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Data from: Consequences of aboveground invasion by non-native plants into restored vernal pools do not prompt changes in belowground processes

Citation

Churchill, Amber; Faist, Akasha (2021), Data from: Consequences of aboveground invasion by non-native plants into restored vernal pools do not prompt changes in belowground processes, Dryad, Dataset, https://doi.org/10.5061/dryad.d2547d80g

Abstract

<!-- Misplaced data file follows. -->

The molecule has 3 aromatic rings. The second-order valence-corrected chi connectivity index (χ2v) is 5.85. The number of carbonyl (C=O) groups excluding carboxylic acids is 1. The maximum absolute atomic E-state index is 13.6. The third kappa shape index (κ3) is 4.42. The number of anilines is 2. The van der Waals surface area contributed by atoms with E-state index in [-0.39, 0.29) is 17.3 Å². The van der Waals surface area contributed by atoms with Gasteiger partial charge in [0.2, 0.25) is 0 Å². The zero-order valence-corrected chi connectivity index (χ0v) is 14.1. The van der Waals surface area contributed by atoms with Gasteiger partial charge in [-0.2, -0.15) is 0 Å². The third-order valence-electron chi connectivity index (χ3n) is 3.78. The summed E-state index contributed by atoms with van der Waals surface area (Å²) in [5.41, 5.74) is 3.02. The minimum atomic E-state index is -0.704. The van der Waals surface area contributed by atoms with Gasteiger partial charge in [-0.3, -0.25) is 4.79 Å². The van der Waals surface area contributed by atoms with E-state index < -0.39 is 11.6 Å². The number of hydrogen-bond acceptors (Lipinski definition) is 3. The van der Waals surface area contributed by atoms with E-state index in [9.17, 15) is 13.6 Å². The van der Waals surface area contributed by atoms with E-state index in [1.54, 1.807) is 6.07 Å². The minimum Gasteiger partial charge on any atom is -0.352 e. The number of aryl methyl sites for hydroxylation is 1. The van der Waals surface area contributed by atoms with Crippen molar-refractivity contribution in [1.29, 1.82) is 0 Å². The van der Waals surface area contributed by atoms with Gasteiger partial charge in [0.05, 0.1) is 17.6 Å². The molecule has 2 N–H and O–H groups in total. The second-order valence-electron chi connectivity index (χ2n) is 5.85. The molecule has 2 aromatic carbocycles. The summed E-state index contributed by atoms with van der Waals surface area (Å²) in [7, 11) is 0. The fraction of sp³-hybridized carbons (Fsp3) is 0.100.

Given the frequent overlap between biological plant invasion and ecological restoration efforts it is important to investigate their interactions to sustain desirable plant communities and modify long-term legacies both above and belowground. To address this relationship, we used natural reference, invaded, and constructed vernal pools in the Central Valley of California to examine potential changes in direct and indirect plant effects on soils associated with biological invasion and active restoration ecosystem disturbances. Our results showed that through a shift in vegetation composition and changes in the plant community tissue chemistry, invasion by non-native plant species has the potential to transform plant inputs to soils in vernal pool systems. In particular, we found that while non-native litter decomposition was driven by seasonal and interannual variability, associated with changes in precipitation, the overall decomposition for non-native litter was drastically lower than native species. This shift has important implications for long-term alterations in plant-based inputs to soils in a negative feedback to nutrient cycling. Moreover, these results were independent of historic active restoration efforts. Despite the consistent shift in plant litter decomposition rates and community composition, we did not detect associated shifts in belowground function associated with invasion by non-native plants. Instead, soil C:N ratios and microbial biomass did not differ between invaded and reference naturally occurring pools but were reduced in the manipulated restored pools independent of invasion levels. Our results suggest that while there is an observed invasive positive feedback aboveground, this trajectory is not necessarily represented belowground and restoration legacies were still dominant ten years after practices were applied. Restoration practices that limit invasive plant feedbacks and account for soil legacy recovery, therefore offer the best solution for disturbed ephemeral ecosystems.